Christian activists worry that Nadarkhani still may not be safe, even if he is released after the 45 days are finished.

“We hope that Pastor Nadarkhani will be released without delay once this alleged sentence has been fully served,” Thomas said. “We are also asking for prayers for the pastor’s safety, and for his family at this difficult time.”

Please pray for the Pastor and while you are at it, thank God for the religious freedom we have in America.

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One Place We Need To Consider Cutting The Budget

I realize that I am about to sound like Scrooge at Christmas, but I really feel this situation is getting out of hand.

From The Weekly Standard:

The article is not clear on how much of that money goes to the recipient and how much supports the bureaucracy; but either way, I think we need to do some re-evaluating of the success of our poverty programs.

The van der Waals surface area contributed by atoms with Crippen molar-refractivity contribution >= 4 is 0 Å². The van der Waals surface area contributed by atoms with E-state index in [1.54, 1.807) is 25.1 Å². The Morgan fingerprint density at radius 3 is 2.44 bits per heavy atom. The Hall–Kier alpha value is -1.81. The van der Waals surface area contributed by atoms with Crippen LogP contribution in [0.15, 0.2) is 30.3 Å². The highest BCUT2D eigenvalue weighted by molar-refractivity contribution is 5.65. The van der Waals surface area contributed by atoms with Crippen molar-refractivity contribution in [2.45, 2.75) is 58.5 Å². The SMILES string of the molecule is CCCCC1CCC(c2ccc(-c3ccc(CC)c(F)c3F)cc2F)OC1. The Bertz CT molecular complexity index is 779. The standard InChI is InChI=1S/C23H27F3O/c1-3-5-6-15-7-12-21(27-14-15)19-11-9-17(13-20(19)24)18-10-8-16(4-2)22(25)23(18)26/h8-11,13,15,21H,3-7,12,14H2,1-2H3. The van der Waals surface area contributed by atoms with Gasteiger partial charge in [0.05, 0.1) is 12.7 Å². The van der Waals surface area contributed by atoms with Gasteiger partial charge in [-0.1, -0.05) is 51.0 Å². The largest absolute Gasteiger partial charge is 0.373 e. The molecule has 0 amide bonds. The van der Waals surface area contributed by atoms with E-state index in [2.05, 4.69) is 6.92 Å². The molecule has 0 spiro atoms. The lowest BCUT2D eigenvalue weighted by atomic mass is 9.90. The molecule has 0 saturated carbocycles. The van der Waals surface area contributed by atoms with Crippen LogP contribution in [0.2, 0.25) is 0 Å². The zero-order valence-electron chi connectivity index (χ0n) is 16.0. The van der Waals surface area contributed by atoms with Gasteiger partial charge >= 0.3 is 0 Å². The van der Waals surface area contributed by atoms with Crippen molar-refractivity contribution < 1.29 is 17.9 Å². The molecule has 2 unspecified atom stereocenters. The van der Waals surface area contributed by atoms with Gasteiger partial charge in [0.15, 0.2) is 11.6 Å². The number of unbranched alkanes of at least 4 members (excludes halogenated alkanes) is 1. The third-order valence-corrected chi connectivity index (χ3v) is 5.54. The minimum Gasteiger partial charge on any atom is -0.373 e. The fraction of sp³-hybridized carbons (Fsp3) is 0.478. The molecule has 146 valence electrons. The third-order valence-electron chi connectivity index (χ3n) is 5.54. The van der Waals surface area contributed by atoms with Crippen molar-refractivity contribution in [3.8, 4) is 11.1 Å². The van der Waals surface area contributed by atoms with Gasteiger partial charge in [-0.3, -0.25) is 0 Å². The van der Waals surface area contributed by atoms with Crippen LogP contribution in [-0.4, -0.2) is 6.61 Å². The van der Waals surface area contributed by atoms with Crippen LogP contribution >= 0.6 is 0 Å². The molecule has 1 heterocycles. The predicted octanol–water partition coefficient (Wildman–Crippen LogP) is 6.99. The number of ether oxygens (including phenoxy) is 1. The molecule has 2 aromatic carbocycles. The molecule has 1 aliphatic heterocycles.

There is no incentive for someone in government to help someone on welfare get off of welfare–if there is no one on welfare, the government worker has no program to administer. There is no incentive for the person on welfare to get off of welfare because not working takes less effort than working. Also, in many cases, welfare pays more than working. Thus our welfare programs have become the government equivalent of a perpetual motion machine.

The article at The Weekly Standard states:

For fiscal year 2011, CRS identified roughly 80 overlapping federal means-tested welfare programs that together represented the single largest budget item in 2011—more than the nation spends on Social Security, Medicare, or national defense.